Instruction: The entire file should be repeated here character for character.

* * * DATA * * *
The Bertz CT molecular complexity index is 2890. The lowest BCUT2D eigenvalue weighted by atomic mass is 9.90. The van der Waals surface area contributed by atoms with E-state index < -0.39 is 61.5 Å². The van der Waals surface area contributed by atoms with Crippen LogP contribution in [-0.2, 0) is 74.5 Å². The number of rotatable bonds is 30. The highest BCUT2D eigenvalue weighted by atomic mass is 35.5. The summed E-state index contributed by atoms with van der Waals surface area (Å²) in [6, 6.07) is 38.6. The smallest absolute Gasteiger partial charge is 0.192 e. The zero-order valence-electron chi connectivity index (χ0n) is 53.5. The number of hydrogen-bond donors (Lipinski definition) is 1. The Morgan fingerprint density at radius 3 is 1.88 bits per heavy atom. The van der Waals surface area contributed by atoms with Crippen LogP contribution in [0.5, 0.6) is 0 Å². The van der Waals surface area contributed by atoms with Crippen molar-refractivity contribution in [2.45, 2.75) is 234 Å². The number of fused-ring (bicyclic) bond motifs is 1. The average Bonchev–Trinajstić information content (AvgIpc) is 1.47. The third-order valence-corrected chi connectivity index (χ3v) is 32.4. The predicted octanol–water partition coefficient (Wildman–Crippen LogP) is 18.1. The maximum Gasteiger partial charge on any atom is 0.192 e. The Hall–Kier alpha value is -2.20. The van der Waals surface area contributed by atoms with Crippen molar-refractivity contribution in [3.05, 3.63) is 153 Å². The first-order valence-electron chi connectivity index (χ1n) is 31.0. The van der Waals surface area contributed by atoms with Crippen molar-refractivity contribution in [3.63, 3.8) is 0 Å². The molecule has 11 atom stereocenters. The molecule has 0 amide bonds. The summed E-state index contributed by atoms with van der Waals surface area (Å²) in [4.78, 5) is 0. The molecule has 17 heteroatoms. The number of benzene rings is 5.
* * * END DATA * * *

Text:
The Bertz CT molecular complexity index is 2890. The lowest BCUT2D eigenvalue weighted by atomic mass is 9.90. The van der Waals surface area contributed by atoms with E-state index < -0.39 is 61.5 Å². The van der Waals surface area contributed by atoms with Crippen LogP contribution in [-0.2, 0) is 74.5 Å². The number of rotatable bonds is 30. The highest BCUT2D eigenvalue weighted by atomic mass is 35.5. The summed E-state index contributed by atoms with van der Waals surface area (Å²) in [6, 6.07) is 38.6. The smallest absolute Gasteiger partial charge is 0.192 e. The zero-order valence-electron chi connectivity index (χ0n) is 53.5. The number of hydrogen-bond donors (Lipinski definition) is 1. The Morgan fingerprint density at radius 3 is 1.88 bits per heavy atom. The van der Waals surface area contributed by atoms with Crippen LogP contribution in [0.5, 0.6) is 0 Å². The van der Waals surface area contributed by atoms with Crippen molar-refractivity contribution in [2.45, 2.75) is 234 Å². The number of fused-ring (bicyclic) bond motifs is 1. The average Bonchev–Trinajstić information content (AvgIpc) is 1.47. The third-order valence-corrected chi connectivity index (χ3v) is 32.4. The predicted octanol–water partition coefficient (Wildman–Crippen LogP) is 18.1. The maximum Gasteiger partial charge on any atom is 0.192 e. The Hall–Kier alpha value is -2.20. The van der Waals surface area contributed by atoms with Crippen molar-refractivity contribution in [3.05, 3.63) is 153 Å². The first-order valence-electron chi connectivity index (χ1n) is 31.0. The van der Waals surface area contributed by atoms with Crippen molar-refractivity contribution in [3.63, 3.8) is 0 Å². The molecule has 11 atom stereocenters. The molecule has 0 amide bonds. The summed E-state index contributed by atoms with van der Waals surface area (Å²) in [4.78, 5) is 0. The molecule has 17 heteroatoms. The number of benzene rings is 5.